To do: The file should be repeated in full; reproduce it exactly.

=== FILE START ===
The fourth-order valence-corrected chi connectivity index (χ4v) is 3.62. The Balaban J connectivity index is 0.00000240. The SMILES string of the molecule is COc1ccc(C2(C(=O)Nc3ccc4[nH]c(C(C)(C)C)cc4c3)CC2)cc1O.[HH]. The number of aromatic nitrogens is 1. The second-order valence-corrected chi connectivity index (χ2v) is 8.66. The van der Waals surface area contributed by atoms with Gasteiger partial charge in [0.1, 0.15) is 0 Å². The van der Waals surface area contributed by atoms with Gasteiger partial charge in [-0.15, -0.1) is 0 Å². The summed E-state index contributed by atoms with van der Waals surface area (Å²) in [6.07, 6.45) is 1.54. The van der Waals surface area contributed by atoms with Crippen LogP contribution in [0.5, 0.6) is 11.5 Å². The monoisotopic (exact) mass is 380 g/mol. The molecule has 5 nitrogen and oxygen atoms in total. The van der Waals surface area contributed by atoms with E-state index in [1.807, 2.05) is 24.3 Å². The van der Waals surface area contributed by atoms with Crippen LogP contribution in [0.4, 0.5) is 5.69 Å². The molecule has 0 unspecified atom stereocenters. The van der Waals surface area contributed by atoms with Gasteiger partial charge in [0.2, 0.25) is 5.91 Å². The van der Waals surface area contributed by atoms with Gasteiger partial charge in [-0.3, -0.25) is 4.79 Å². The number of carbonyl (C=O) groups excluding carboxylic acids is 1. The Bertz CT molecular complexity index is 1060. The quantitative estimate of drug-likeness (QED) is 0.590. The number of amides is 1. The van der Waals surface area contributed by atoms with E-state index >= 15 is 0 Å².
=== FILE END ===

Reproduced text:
The fourth-order valence-corrected chi connectivity index (χ4v) is 3.62. The Balaban J connectivity index is 0.00000240. The SMILES string of the molecule is COc1ccc(C2(C(=O)Nc3ccc4[nH]c(C(C)(C)C)cc4c3)CC2)cc1O.[HH]. The number of aromatic nitrogens is 1. The second-order valence-corrected chi connectivity index (χ2v) is 8.66. The van der Waals surface area contributed by atoms with Gasteiger partial charge in [0.1, 0.15) is 0 Å². The van der Waals surface area contributed by atoms with Gasteiger partial charge in [-0.15, -0.1) is 0 Å². The summed E-state index contributed by atoms with van der Waals surface area (Å²) in [6.07, 6.45) is 1.54. The van der Waals surface area contributed by atoms with Crippen LogP contribution in [0.5, 0.6) is 11.5 Å². The monoisotopic (exact) mass is 380 g/mol. The molecule has 5 nitrogen and oxygen atoms in total. The van der Waals surface area contributed by atoms with E-state index in [1.807, 2.05) is 24.3 Å². The van der Waals surface area contributed by atoms with Crippen LogP contribution in [0.4, 0.5) is 5.69 Å². The molecule has 0 unspecified atom stereocenters. The van der Waals surface area contributed by atoms with Gasteiger partial charge in [0.2, 0.25) is 5.91 Å². The van der Waals surface area contributed by atoms with Gasteiger partial charge in [-0.3, -0.25) is 4.79 Å². The number of carbonyl (C=O) groups excluding carboxylic acids is 1. The Bertz CT molecular complexity index is 1060. The quantitative estimate of drug-likeness (QED) is 0.590. The number of amides is 1. The van der Waals surface area contributed by atoms with E-state index >= 15 is 0 Å².